A bid to delist French leather bag maker Hermes shares from the stock exchange has its charm but would be very costly, a family shareholder and top manager said in a newspaper on Sunday.

Hermes is setting up a holding company to fend off rival LVMH , which in October revealed it had 17.1 percent of Hermes. The new holding needs clearance from French market watchdog AMF that it does not have to bid.

In effect, we did not go on the bourse, as is usual, to get funding, we don't need it, but to assure family shareholders that their shares were liquid, Guillaume de Seynes said in Italian business daily Il Sole 24 Ore.

De Seynes a descendant of Thierry Hermes, the company's founder, is operational number 2, the newspaper said.

So the idea has a charm, but as you yourself say, very high costs. And then we have a lot of faithful and happy individual shareholders. We would not like to betray them, he said when asked by Il Sole about a bourse exit.

The buy-out of other shareholders would cost up to 4 billion euros ($5.3 billion), the newspaper said. Hermes has a market capitalization of 16.6 billion euros.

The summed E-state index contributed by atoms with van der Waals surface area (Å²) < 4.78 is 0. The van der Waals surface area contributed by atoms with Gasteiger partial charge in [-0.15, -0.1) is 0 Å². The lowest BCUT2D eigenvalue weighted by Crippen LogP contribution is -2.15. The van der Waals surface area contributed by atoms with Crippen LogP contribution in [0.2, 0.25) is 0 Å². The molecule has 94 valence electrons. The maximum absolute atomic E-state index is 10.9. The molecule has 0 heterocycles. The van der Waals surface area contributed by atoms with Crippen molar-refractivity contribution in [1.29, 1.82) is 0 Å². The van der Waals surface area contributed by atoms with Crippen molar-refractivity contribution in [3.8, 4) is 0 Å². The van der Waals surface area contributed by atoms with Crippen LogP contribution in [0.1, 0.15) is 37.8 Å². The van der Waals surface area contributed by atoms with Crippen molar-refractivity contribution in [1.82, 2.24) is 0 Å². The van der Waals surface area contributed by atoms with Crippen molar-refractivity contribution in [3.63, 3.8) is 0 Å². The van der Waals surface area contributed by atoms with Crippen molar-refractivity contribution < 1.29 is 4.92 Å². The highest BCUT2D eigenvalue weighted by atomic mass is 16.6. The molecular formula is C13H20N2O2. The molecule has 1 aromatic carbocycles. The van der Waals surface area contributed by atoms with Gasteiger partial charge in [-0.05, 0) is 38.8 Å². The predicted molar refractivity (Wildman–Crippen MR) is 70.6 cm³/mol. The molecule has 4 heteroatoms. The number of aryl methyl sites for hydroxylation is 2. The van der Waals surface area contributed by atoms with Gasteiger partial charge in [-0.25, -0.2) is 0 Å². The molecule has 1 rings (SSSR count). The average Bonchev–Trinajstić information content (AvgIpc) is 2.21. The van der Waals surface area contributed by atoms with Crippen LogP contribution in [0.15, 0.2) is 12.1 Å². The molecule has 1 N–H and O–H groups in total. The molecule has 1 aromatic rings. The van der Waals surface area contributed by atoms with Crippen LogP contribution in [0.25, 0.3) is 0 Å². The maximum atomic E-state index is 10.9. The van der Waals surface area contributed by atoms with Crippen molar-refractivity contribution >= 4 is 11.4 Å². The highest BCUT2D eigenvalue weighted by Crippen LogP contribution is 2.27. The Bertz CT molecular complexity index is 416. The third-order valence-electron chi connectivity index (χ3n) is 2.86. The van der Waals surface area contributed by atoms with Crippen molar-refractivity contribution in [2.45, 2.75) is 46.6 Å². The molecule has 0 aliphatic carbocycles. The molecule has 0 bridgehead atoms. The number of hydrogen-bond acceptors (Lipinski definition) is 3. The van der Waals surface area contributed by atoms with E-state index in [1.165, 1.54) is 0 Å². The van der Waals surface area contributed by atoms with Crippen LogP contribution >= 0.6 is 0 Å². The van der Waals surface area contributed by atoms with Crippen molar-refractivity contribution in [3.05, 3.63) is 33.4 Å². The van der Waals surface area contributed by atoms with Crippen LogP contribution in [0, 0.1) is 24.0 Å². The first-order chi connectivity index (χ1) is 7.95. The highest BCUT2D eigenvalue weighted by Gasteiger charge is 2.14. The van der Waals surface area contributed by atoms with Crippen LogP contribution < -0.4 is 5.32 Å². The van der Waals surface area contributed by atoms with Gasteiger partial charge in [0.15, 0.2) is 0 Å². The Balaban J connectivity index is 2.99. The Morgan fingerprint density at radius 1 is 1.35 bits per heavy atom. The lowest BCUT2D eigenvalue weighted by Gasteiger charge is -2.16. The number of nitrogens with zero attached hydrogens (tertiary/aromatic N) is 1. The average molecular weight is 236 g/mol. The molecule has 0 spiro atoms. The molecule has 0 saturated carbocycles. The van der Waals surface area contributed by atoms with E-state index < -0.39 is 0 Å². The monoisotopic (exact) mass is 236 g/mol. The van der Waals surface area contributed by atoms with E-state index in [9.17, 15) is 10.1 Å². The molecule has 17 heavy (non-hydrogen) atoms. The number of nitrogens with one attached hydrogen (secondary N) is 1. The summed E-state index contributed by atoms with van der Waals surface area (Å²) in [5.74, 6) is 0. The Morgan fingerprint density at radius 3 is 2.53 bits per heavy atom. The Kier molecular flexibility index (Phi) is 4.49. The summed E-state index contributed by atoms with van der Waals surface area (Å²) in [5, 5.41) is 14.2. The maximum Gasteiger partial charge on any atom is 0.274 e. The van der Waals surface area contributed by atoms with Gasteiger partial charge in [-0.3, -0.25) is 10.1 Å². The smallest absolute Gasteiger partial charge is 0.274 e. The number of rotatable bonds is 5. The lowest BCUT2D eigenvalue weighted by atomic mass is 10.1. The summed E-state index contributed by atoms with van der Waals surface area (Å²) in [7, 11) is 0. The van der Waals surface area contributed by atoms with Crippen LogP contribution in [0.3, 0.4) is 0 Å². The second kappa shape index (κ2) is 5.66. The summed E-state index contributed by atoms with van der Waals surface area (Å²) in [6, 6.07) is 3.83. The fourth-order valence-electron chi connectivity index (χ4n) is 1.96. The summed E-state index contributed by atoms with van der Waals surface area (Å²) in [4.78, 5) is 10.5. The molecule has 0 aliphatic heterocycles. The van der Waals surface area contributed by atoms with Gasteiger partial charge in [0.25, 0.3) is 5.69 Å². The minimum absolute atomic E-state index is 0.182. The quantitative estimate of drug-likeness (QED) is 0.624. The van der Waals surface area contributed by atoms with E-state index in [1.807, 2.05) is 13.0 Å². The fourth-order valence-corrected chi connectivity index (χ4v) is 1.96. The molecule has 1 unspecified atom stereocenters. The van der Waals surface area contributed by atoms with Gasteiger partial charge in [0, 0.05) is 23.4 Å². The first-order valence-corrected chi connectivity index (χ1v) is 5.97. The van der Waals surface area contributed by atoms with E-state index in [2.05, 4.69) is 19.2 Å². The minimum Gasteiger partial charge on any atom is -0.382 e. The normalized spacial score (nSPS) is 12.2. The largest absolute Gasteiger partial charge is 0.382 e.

De Seynes made no comment on the new holding and a special AMF exemption from having to bid for Hermes.

The company says the move does not change control of Hermes. The French Adam minority shareholders association has said it would appeal any exemption granted by AMF that the holding does not have to bid.

In the interview, De Seynes said Hermes has a long-term strategy, which does not involve growth in volumes at any cost and which favors quality and creativity, adding this strategy requires a stable set of shareholders.

(Writing by Nigel Tutt; Editing by Mike Nesbit)

($1=.7513 euros)